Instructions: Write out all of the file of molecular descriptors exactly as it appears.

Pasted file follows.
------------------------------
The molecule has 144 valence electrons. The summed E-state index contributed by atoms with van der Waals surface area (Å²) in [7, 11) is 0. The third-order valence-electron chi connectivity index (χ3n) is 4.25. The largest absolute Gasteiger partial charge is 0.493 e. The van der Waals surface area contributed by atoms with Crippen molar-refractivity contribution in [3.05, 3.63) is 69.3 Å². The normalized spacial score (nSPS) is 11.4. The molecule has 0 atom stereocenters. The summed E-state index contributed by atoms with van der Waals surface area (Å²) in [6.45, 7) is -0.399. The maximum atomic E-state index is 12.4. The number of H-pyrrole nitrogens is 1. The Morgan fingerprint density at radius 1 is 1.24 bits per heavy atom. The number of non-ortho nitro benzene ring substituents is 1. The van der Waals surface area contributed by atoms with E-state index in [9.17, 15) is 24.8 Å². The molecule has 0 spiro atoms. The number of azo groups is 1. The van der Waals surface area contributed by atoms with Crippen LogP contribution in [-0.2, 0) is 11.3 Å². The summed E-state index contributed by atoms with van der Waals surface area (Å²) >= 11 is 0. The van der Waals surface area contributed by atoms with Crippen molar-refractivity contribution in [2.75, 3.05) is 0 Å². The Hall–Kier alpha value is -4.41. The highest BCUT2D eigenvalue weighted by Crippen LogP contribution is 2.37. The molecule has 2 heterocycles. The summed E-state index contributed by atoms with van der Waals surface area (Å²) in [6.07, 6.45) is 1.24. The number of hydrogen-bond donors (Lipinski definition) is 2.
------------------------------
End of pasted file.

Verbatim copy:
The molecule has 144 valence electrons. The summed E-state index contributed by atoms with van der Waals surface area (Å²) in [7, 11) is 0. The third-order valence-electron chi connectivity index (χ3n) is 4.25. The largest absolute Gasteiger partial charge is 0.493 e. The van der Waals surface area contributed by atoms with Crippen molar-refractivity contribution in [3.05, 3.63) is 69.3 Å². The normalized spacial score (nSPS) is 11.4. The molecule has 0 atom stereocenters. The summed E-state index contributed by atoms with van der Waals surface area (Å²) in [6.45, 7) is -0.399. The maximum atomic E-state index is 12.4. The number of H-pyrrole nitrogens is 1. The Morgan fingerprint density at radius 1 is 1.24 bits per heavy atom. The number of non-ortho nitro benzene ring substituents is 1. The van der Waals surface area contributed by atoms with E-state index in [9.17, 15) is 24.8 Å². The molecule has 0 spiro atoms. The number of azo groups is 1. The van der Waals surface area contributed by atoms with Crippen LogP contribution in [-0.2, 0) is 11.3 Å². The summed E-state index contributed by atoms with van der Waals surface area (Å²) >= 11 is 0. The van der Waals surface area contributed by atoms with Crippen molar-refractivity contribution in [2.75, 3.05) is 0 Å². The Hall–Kier alpha value is -4.41. The highest BCUT2D eigenvalue weighted by Crippen LogP contribution is 2.37. The molecule has 2 heterocycles. The summed E-state index contributed by atoms with van der Waals surface area (Å²) in [6.07, 6.45) is 1.24. The number of hydrogen-bond donors (Lipinski definition) is 2.